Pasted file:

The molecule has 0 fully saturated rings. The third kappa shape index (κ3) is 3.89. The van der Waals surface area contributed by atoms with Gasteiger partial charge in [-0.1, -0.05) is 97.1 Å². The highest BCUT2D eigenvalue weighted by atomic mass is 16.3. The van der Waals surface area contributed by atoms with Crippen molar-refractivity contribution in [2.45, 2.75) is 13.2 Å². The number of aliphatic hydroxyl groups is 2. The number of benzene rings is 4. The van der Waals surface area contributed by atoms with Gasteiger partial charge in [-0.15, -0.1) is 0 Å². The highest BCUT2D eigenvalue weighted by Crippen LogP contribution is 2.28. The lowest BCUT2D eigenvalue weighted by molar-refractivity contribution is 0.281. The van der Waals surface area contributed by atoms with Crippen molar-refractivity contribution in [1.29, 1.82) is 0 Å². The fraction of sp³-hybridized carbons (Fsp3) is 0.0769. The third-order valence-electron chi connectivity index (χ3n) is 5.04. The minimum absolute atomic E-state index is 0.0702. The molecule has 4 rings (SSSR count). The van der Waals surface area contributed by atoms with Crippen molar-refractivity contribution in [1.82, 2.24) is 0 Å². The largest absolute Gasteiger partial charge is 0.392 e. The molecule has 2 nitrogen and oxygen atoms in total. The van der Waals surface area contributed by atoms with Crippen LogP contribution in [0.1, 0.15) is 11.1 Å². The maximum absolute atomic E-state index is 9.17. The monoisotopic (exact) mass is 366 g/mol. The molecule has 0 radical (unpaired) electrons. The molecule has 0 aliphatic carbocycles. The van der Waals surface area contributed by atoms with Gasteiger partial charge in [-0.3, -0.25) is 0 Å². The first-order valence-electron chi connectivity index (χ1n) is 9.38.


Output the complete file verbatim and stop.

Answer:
The molecule has 0 fully saturated rings. The third kappa shape index (κ3) is 3.89. The van der Waals surface area contributed by atoms with Gasteiger partial charge in [-0.1, -0.05) is 97.1 Å². The highest BCUT2D eigenvalue weighted by atomic mass is 16.3. The van der Waals surface area contributed by atoms with Crippen molar-refractivity contribution in [2.45, 2.75) is 13.2 Å². The number of aliphatic hydroxyl groups is 2. The number of benzene rings is 4. The van der Waals surface area contributed by atoms with Gasteiger partial charge in [-0.15, -0.1) is 0 Å². The highest BCUT2D eigenvalue weighted by Crippen LogP contribution is 2.28. The lowest BCUT2D eigenvalue weighted by molar-refractivity contribution is 0.281. The van der Waals surface area contributed by atoms with Crippen molar-refractivity contribution in [1.29, 1.82) is 0 Å². The fraction of sp³-hybridized carbons (Fsp3) is 0.0769. The third-order valence-electron chi connectivity index (χ3n) is 5.04. The minimum absolute atomic E-state index is 0.0702. The molecule has 4 rings (SSSR count). The van der Waals surface area contributed by atoms with Crippen molar-refractivity contribution in [1.82, 2.24) is 0 Å². The largest absolute Gasteiger partial charge is 0.392 e. The molecule has 2 nitrogen and oxygen atoms in total. The van der Waals surface area contributed by atoms with Crippen LogP contribution in [0.1, 0.15) is 11.1 Å². The maximum absolute atomic E-state index is 9.17. The monoisotopic (exact) mass is 366 g/mol. The molecule has 0 radical (unpaired) electrons. The molecule has 0 aliphatic carbocycles. The van der Waals surface area contributed by atoms with Gasteiger partial charge in [-0.3, -0.25) is 0 Å². The first-order valence-electron chi connectivity index (χ1n) is 9.38.